There has been murder committed at Baskerville Hall—murder most foul!—so obviously, someone in the novel is lying about it. Otherwise, who needs Sherlock Holmes?
In a detective novel there are always signs that point to the truth if you read closely. The structure of the genre is built around the idea that clues will tip you off that someone's lying to you. When Watson observes the relationship between Stapleton and Beryl, he knows that there's something weird going on long before he learns the truth of their marriage. And of course, he turns out to be right.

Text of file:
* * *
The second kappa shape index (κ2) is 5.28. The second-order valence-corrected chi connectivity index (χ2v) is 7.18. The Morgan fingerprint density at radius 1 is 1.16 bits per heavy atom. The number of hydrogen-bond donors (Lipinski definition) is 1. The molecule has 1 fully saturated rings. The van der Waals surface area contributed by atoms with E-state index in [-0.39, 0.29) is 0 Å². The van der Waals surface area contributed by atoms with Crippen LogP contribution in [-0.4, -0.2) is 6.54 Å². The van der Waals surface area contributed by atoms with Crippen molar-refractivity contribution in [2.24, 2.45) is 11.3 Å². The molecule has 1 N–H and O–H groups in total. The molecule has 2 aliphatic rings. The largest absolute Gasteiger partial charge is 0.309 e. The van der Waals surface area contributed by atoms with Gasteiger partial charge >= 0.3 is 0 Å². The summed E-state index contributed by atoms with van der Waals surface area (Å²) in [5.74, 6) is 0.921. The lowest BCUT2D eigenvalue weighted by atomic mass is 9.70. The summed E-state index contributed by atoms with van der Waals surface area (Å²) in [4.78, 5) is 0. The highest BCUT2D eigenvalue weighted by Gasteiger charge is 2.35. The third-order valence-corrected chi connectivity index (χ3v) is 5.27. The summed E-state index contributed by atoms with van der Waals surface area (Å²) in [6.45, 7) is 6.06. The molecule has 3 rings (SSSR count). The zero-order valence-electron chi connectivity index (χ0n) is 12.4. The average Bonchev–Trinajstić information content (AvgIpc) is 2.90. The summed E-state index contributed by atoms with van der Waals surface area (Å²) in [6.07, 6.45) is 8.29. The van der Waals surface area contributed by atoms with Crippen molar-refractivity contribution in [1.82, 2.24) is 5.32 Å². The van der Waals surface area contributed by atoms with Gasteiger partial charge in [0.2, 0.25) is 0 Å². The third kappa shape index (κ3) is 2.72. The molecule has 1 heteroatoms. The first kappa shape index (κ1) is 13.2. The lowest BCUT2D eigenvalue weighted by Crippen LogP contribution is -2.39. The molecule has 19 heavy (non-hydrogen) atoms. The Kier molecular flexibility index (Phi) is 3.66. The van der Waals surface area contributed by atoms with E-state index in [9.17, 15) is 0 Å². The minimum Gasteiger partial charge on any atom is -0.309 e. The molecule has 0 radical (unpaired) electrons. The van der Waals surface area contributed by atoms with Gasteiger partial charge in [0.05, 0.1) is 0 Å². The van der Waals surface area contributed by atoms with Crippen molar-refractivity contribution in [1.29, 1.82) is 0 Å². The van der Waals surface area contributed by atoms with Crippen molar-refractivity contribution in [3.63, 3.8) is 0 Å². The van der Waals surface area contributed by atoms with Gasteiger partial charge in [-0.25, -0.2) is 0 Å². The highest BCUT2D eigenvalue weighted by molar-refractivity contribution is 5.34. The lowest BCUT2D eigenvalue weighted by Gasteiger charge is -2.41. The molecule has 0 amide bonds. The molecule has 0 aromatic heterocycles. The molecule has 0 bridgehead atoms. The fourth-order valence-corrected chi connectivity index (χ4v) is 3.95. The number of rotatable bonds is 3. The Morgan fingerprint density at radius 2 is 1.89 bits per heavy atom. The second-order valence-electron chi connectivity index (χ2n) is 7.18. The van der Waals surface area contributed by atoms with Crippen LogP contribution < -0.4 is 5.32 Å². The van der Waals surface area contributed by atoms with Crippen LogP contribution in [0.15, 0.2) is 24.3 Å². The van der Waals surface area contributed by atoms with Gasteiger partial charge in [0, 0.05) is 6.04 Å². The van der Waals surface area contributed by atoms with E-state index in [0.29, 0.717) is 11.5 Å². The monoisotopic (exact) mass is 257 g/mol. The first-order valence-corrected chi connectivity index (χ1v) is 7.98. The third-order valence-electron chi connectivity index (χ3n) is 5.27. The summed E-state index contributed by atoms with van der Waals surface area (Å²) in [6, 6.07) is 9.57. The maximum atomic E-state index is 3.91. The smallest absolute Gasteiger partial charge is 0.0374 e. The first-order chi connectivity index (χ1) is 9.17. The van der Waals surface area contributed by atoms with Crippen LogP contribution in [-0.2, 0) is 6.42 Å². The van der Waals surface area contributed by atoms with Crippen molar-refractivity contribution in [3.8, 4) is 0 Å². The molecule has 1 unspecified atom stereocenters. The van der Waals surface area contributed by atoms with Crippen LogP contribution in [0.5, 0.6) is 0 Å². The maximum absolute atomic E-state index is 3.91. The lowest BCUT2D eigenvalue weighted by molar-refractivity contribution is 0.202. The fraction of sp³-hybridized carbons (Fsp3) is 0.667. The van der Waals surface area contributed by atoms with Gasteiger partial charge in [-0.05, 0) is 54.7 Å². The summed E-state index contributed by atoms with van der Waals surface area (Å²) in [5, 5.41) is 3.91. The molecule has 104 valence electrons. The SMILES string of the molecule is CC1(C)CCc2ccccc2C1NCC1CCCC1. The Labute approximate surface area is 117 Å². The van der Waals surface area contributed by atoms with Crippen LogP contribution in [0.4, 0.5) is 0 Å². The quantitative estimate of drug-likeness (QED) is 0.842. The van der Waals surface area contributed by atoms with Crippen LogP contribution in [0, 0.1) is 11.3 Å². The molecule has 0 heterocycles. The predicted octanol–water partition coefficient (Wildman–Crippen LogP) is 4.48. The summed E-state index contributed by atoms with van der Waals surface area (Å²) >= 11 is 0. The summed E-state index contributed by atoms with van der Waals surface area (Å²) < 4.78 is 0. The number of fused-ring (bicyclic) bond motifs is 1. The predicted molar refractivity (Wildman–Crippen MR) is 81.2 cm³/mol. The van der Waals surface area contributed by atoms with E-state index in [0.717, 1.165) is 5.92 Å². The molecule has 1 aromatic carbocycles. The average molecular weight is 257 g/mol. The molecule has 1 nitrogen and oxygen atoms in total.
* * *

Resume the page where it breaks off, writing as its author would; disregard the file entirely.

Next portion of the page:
Questions About Lies and Deceit
Are there any excusable or understandable lies in this novel? If so, what are they?
Besides Stapleton, what other characters in The Hound of the Baskervilles tell lies? How common is lying among the characters in this novel? What does this suggest about the overall truthfulness of people in general in the Holmes universe?
Which memorable scenes of truth-telling does The Hound of the Baskervilles present? What makes former liars in this book suddenly tell the truth?
Chew on This
Even though The Hound of the Baskervilles is a crime novel that emphasizes the importance of the truth at all costs, lies by the Barrymores on behalf of Selden, by Watson to trick Mr. Frankland, and by Holmes to Watson introduce a moral gray area around the issue of deceit.
The fact that nearly all the characters in The Hound of the Baskervilles, from villains to heroes, tell lies at one point or another implies that deceitfulness is an essential human trait in the novel.